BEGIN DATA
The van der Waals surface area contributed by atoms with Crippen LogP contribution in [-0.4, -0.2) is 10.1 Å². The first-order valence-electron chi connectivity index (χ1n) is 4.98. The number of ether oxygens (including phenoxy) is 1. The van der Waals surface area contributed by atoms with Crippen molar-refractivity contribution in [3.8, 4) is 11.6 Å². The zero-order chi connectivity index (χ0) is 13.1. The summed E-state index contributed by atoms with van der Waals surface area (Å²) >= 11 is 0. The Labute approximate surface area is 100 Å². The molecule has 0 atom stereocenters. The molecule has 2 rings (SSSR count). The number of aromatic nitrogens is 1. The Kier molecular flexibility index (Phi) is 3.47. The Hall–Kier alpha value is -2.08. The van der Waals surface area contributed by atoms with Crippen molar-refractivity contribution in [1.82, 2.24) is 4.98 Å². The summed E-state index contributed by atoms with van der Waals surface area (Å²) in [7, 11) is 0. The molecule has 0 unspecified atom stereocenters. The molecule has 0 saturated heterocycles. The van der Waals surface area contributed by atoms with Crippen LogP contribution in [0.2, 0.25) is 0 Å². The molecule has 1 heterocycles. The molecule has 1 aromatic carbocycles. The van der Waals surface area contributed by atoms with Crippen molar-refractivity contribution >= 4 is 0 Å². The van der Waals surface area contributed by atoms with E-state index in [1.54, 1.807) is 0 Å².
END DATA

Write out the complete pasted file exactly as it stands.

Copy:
The van der Waals surface area contributed by atoms with Crippen LogP contribution in [-0.4, -0.2) is 10.1 Å². The first-order valence-electron chi connectivity index (χ1n) is 4.98. The number of ether oxygens (including phenoxy) is 1. The van der Waals surface area contributed by atoms with Crippen molar-refractivity contribution in [3.8, 4) is 11.6 Å². The zero-order chi connectivity index (χ0) is 13.1. The summed E-state index contributed by atoms with van der Waals surface area (Å²) >= 11 is 0. The Labute approximate surface area is 100 Å². The molecule has 0 atom stereocenters. The molecule has 2 rings (SSSR count). The number of aromatic nitrogens is 1. The Kier molecular flexibility index (Phi) is 3.47. The Hall–Kier alpha value is -2.08. The van der Waals surface area contributed by atoms with Crippen molar-refractivity contribution in [1.82, 2.24) is 4.98 Å². The summed E-state index contributed by atoms with van der Waals surface area (Å²) in [7, 11) is 0. The molecule has 0 unspecified atom stereocenters. The molecule has 0 saturated heterocycles. The van der Waals surface area contributed by atoms with Crippen LogP contribution in [0.2, 0.25) is 0 Å². The molecule has 1 heterocycles. The molecule has 1 aromatic carbocycles. The van der Waals surface area contributed by atoms with Crippen molar-refractivity contribution >= 4 is 0 Å². The van der Waals surface area contributed by atoms with E-state index in [1.54, 1.807) is 0 Å².